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In this episode we’ll be exploring one method to simplify Phoenix controllers using action_fallback. action_fallback allows you to specify a plug to handle errors in your controller.
In this episode we’ll be adding the ability for users to sign in to a Phoenix web application with Twitter. We’ll use Ueberauth to help us handle the OAuth flow to and from Twitter.
In this episode we’ll use the Number package to help us format numbers for an application. We’ll see how we can convert numbers to different formats like currency, percent, and phone number.
In this episode we’ll explore how we can separate the client API of a GenServer from its server callbacks. This can be a good idea to help break GenServer modules up as they become more complex.
In this episode we’ll look at how we can use a GenServer to schedule some recurring work. We’ll create a GenServer fetches the price of a Bitcoin at a regular interval.
Now that we’ve created our ‘Order History’ pages, we need to make sure only the respective customers are able to view their order history. We’ll use Plug to help us do this.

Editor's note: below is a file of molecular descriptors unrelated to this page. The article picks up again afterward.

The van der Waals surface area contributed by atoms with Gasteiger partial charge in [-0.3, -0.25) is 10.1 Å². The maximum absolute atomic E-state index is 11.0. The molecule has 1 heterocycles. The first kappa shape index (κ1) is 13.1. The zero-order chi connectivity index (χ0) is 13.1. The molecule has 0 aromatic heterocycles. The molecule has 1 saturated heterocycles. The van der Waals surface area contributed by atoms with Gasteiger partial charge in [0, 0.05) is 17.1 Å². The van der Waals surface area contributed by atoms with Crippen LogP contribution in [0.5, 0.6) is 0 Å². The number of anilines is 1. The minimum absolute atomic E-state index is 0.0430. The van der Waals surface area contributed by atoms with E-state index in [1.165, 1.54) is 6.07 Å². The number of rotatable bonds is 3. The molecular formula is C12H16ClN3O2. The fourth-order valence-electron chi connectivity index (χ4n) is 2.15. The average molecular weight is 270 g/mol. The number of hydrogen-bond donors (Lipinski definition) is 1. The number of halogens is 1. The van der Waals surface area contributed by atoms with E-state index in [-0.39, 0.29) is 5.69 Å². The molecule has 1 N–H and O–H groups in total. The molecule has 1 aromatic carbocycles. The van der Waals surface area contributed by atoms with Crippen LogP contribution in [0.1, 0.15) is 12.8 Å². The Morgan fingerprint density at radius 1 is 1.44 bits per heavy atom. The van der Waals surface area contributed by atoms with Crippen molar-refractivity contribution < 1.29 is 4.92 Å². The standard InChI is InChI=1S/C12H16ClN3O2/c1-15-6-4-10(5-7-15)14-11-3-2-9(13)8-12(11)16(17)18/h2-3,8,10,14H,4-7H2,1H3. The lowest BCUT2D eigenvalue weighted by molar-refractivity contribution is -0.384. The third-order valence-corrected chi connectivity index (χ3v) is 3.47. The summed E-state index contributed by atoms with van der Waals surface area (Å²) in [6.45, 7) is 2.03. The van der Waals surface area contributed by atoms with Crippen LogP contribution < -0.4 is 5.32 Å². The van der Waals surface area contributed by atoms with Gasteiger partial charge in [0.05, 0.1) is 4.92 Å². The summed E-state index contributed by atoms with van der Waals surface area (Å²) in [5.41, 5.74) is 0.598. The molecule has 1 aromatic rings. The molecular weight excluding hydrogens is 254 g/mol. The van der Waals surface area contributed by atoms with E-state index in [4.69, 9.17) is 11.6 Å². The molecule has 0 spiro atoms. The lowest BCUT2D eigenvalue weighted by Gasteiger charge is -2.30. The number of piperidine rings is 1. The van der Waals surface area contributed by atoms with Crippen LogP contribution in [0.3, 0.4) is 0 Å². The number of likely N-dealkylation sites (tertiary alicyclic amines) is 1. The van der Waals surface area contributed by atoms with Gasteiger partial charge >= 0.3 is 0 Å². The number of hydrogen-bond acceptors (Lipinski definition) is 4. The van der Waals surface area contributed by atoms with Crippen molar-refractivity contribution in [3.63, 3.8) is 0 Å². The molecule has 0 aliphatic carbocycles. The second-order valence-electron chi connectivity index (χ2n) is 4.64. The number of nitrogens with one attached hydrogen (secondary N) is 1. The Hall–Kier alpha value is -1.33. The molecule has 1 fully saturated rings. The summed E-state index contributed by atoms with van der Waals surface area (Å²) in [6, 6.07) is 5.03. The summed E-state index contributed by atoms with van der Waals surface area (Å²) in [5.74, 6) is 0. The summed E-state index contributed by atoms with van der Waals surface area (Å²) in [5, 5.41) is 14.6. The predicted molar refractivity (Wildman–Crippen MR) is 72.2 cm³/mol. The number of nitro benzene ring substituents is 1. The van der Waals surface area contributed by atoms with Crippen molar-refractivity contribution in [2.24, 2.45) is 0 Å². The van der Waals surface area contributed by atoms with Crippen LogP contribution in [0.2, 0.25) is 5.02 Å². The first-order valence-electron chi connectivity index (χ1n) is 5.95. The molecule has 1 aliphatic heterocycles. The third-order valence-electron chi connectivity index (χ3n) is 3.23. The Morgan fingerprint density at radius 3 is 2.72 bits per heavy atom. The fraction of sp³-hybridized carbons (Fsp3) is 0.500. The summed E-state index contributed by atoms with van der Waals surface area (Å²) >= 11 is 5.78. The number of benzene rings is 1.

In this episode we’ll build on the foundation we setup in part 1. We’ll populate our ‘order history’ and ‘receipt’ pages with actual data and make them accessible to our customers.
In this episode we get started building an order history page. We’ll look at how our application is structured, how we can fetch data from an API to build our receipts, and how to structure that data.
In this episode we’ll learn how to identify security issues in Phoenix applications. We’ll be using Sobelow to help us identify different potential vulnerabilities.
In this episode we’ll learn how to parse HTML with the Floki package. Floki makes it easy to search for specific nodes in HTML using CSS selectors.
Assigns allow you to set and access shared data in different contexts within Phoenix. In this episode we’ll explore how to use assigns in the connection, template, and socket.
In this episode we’ll learn how we can use feature flags to toggle different features of an application to different users. To do this we’ll be using the FunWithFlags package in an existing Elixir application.